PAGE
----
Positioning Yourself for the Future Is Better Than Trying to Create An Immediate Need

Branding: positioning a product, service, or yourself into consumers’ minds so that when they need that product or service, they think of yours (or you), first. 

For example…

I liked those Snickers Super Bowl commercials with Aretha Franklin being a diva and Betty White having no energy for flag football because they’re hungry. But I didn’t want to eat one back then as much as I just wanted CSI: Miami to come back on. At that moment, maybe I just wasn’t hungry for chocolate, peanuts, and whatever “nougat” is.

However, when you eat as often during a day as I do,  you learn that hunger is not “one size fits all.” There are categories

There’s anti-buffet hungry: when you feel you should eat something, but if you saw too much food at once–like at a buffet–you’d promptly lose your appetite.

And then there’s cheesecake hungry: when you’re specifically hungry for just one thing so that even if you got full from something else, you’d be hungry again, shortly after, because you didn’t eat what your body really wanted. 

Yesterday afternoon, my appetite and I fell into the latter category. I was starving. Starving like “If I could have any three items with me on a deserted island, they’d all be food” hungry.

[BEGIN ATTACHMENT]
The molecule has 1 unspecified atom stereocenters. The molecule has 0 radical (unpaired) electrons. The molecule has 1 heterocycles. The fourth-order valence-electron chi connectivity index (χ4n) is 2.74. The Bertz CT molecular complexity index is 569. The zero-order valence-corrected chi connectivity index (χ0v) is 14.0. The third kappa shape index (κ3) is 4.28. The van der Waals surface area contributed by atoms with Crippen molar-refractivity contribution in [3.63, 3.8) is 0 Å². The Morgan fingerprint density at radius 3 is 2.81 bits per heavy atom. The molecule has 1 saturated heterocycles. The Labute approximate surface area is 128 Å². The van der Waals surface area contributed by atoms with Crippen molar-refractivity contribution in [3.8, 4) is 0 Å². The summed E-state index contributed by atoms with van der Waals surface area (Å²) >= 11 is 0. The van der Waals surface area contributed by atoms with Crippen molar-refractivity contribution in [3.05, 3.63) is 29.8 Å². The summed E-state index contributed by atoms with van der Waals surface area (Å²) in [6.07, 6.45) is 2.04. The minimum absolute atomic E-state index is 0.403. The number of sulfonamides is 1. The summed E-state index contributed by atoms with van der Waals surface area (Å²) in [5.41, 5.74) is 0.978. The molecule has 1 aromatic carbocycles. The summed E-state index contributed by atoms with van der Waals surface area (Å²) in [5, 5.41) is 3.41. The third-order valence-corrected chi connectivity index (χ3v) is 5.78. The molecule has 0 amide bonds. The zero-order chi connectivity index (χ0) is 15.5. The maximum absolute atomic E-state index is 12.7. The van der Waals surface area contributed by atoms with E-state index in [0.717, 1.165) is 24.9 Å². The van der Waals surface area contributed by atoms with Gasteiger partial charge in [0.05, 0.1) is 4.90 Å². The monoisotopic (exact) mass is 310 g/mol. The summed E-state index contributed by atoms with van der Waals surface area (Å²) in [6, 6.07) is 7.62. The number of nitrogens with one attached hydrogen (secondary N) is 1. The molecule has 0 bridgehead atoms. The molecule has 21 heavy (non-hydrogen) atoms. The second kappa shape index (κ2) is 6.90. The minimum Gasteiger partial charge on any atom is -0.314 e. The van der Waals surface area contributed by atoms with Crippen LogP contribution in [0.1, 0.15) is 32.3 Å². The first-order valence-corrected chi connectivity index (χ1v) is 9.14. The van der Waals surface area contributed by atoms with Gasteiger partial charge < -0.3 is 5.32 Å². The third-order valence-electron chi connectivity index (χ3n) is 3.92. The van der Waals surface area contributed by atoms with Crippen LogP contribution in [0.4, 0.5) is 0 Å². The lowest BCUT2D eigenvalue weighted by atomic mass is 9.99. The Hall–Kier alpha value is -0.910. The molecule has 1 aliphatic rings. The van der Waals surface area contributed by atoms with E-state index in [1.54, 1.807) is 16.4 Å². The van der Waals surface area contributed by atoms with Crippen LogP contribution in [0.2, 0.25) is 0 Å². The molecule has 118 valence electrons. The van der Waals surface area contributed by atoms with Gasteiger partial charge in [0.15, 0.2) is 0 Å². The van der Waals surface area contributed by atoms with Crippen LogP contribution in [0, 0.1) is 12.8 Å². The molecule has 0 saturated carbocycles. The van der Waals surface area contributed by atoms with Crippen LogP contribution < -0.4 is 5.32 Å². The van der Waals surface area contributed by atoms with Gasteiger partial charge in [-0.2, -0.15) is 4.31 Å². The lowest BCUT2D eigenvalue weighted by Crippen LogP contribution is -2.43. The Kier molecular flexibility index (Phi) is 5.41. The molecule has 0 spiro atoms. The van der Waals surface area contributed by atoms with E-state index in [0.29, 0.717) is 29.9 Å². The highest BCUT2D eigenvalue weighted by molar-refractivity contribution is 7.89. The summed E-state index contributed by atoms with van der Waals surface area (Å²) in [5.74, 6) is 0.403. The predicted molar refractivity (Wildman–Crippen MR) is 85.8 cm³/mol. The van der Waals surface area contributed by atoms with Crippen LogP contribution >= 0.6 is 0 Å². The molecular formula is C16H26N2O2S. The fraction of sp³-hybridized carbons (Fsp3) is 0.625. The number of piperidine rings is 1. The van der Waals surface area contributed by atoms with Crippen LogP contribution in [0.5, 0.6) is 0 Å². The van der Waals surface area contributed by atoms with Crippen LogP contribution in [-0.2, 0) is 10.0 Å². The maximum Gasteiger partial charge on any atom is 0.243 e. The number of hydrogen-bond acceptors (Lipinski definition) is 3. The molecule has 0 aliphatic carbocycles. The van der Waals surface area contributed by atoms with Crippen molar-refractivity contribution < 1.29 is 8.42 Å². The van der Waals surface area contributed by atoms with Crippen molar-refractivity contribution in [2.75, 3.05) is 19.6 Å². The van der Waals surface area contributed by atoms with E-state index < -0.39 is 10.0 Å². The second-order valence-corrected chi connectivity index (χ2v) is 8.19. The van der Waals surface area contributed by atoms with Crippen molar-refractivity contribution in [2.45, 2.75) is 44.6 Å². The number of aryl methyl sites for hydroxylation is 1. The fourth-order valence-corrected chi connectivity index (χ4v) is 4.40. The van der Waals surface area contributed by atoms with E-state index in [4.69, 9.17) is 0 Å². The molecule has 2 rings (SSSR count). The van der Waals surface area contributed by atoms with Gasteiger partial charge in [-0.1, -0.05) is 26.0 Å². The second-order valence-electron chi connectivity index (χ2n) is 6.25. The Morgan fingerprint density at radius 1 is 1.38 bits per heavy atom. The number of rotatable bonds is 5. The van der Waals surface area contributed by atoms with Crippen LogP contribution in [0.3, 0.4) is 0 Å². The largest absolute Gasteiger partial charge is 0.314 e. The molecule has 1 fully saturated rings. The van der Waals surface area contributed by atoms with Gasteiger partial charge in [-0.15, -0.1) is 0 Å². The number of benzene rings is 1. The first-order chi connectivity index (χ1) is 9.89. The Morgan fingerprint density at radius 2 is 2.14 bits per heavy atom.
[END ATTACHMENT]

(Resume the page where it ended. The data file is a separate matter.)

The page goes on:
All I wanted was a small snack that didn’t require leaving the building and burning more calories than I had to spare,as I was famished from being so productive for that entire morning. 

For just a moment, let’s pretend I have a sensitive side: I hate to admit that low blood sugar makes me a bit dramatic, so I was sort of flustered at how to tide myself over until I could go home and eat real food. What to do. What would Aretha Franklin and Betty White do? 

That’s when it hit me: “Maybe something with peanuts. Peanuts have protein. Protein makes me feel full longer… ‘Packed with peanuts, Snickers really satisfies.'”

Just when I was primed against my will to consider a candy bar as a mid-afternoon snack, I recalled those two commercials, that I originally thought were just funny, like “Oh, ha. Nice. But I don’t see how either of them would make me want a Snickers. 

Au contrare! Now they, and their goofy commercials, were the answer to my epic problem. I didn’t even know I remembered Snickers’ tagline.

Psh.

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6 responses

  1. Is that what it’s called? Cheesecake hungry? I thought I was weird. I’ve been craving for cakes lately but this morning, when I got home from work, I bought oranges. Yes, oranges. Trying to eat healthy, you know. BUT, well, I can’t even eat it now because IT’S NOT WHAT I WANT.

    But now I want chocolates. I blame you.

    1. Have some of what you want. Oranges are forever, but cakes never last long (around me).

  2. I am so convinced that when I get hungry there are little elves that start dancing on my shoulders and all around me…I still don’t know why everybody else around me doesn’t see them.

    1. If you ate a Snickers, they’d go away faster. Uh oh.

  3. It scares me sometimes when marketing campaigns sing in my ear and tell me what to eat. It is, however, refreshing to hear that I’m clearly not the only one who hears these voices.

    1. Definitely not the only one. Do they make you act impulsively, or do you recall them later when you actually need what’s advertised? It’s almost always the latter, for me. Tricky!

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